Of course, the purpose of this article is not to blame or even shame those who are doing their very best for rescued animals, and who naturally have to work with whatever land and finances are available to them.  Many of you will be aware that even my own little vegan (and organic) sanctuary, Heartstone, is far from offering what I am asking for.  Heartstone, too, needs much more land, not only to be able to offer a lifeline to more animals, especially large ones like cows, but just as importantly, to improve the quality of life of the current residents.

Instead, the purpose of this article is to encourage you all – and especially those rescuing and caring for rescued animals – to check in with ourselves, whether we really, truly, put all possible effort into offering current and future survivors of human use and abuse the best possible life.  It is too easy to fall into the trap of assuming the above-mentioned situation is enough, ie. ‘alive, safe, well-fed and cared-for’.  In my opinion, it is not.  If you agree with me, and we acknowledge that fact, we might be able to find new ways of drastically improving the animals’ situation, to maybe fundraise for more land, to maybe focus on fewer species but allow those to form friendships the way they want to; not us.

Without being able to put a name on it, this concept has always been my vision and guidepost for animals rescued and those in my own care, even before I became a vegan and animal rights activist 23 years ago.  Today, it is still my intention to be able to provide as many rescued animals as possible, with an emphasis on farmed animals, with a life they would choose over any other if they had the choice.

And here we come full circle to the environmentally and climatic essential concept of re-wilding, which we need to embrace with a full heart and all our capacities since it is – along with the end of animal agriculture and fossil fuels – the most effective and safe way to reduce the horrendous effects of climate breakdown to a level humanity will, hopefully, be able to survive.  With enough land at our disposal to fulfill the promise the philosophy of Animal Rights makes, the rescued animals will not be resource-intensive and detrimental to biodiversity and environmental goals, but beneficial instead, playing an active part in the restoration of ecosystems, in the same way wild ponies help to restore the New Forest in England.

But, in order for this to come to fruition we will need vast stretches of land.  Otherwise, we will re-enact the false narratives of “regenerative” or “holistic” grazing that have long been proven scientifically incorrect.  Large herbivores like cows usually have a very detrimental effect on soil health, biodiversity and wildlife, and cause much more emissions than they could ever help sequester.  Thus, we need to have sufficient land available to allow for re-wilding at a significant scale, while allowing for a better realisation of animal rights at the same time.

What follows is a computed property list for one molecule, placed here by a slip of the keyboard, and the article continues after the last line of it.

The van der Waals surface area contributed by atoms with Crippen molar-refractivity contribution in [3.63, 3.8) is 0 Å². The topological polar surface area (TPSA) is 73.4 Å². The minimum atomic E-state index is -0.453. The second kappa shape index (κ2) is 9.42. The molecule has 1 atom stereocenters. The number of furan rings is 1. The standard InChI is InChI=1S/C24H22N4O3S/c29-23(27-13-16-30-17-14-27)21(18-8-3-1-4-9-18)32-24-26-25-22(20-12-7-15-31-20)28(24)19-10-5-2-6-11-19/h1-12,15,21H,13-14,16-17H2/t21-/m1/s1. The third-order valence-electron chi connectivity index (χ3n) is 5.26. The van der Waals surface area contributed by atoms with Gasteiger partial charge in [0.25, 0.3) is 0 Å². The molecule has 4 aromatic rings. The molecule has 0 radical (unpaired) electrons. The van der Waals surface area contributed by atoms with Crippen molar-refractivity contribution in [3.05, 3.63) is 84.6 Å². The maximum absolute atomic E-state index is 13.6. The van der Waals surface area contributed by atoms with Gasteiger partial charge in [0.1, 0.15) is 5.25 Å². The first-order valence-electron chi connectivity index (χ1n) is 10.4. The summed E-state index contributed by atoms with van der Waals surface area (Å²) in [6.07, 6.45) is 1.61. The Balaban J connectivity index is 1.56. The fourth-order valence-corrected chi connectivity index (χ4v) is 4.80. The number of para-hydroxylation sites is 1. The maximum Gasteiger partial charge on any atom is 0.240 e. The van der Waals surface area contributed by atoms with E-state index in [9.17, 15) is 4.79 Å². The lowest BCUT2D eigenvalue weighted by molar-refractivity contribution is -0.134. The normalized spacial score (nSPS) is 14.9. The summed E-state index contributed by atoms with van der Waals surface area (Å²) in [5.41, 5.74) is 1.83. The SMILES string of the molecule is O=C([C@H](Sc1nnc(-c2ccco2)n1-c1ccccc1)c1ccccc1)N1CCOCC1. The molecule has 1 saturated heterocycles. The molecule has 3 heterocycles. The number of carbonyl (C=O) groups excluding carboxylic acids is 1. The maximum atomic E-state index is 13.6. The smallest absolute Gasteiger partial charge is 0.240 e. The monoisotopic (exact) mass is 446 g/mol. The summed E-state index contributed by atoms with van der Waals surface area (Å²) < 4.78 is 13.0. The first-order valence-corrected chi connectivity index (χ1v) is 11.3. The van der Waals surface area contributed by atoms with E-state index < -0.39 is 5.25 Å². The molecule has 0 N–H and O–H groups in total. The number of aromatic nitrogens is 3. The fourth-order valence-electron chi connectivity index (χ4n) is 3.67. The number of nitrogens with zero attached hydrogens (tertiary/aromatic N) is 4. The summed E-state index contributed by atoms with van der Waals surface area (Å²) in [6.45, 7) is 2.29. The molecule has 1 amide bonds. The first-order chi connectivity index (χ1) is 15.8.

Many of you will have seen the fundraiser for the extension of Heartstone. There, we are talking of 25 acres we urgently need to acquire.  Of course, 25 acres is by no means approaching the scale I am discussing.  The additional land is intended as an immediate fix to the most urgent problems Heartstone faces, namely, the massive overuse of the current lands, which has literally destroyed them, and the long list of precious souls on the waiting list with no other place to go in Ireland or beyond.  While our friends at ‘Sanctuary Not Slaughter’ were able to send more than 200 cows and calves to the UK over the last couple of years, this opportunity has now dried up.  British sanctuaries are beyond capacity.  And yet, at any given time we could be saving dozens, if not hundreds of calves and cows from slaughter, if only there was a place for them to go.

More and more farmers are trying to get out of animal agriculture, transitioning to more sustainable and ethical sources of income.  Others don’t go that far (yet), but at least don’t want to send specific individuals to “the factory” – usually disabled animals, like the blind Heartstone girls Ivy and Angel, or “useless” bull calves on dairy farms, like Ernie, Stevie, Mike and Bailey.  Then there are the so-called dairy cows some farmers want to grant retirement, instead of reaping the extra benefits of having them killed at the end of an already torturous life.  The list is long, and even longer the list of those individuals who could be saved but won’t be if we don’t make space and increase our capacities, funds and volunteers to take them in.  The same is true for sheep, donkeys, horses, chickens, turkeys and pigs and many other animals.

A shift is occurring, and from my perspective, we (vegans) need to support it in every way we can. This responsibility includes offering a life to those who might escape the system – and along with it, an untimely (and terrible) death – and taking care of them in a truly ethical way, embracing this new concept of what their rights should encompass.  Thus, the 25 acres we are currently fundraising for will be an immediate fix, but won’t solve the long-term problem.  Nonetheless, it is absolutely needed!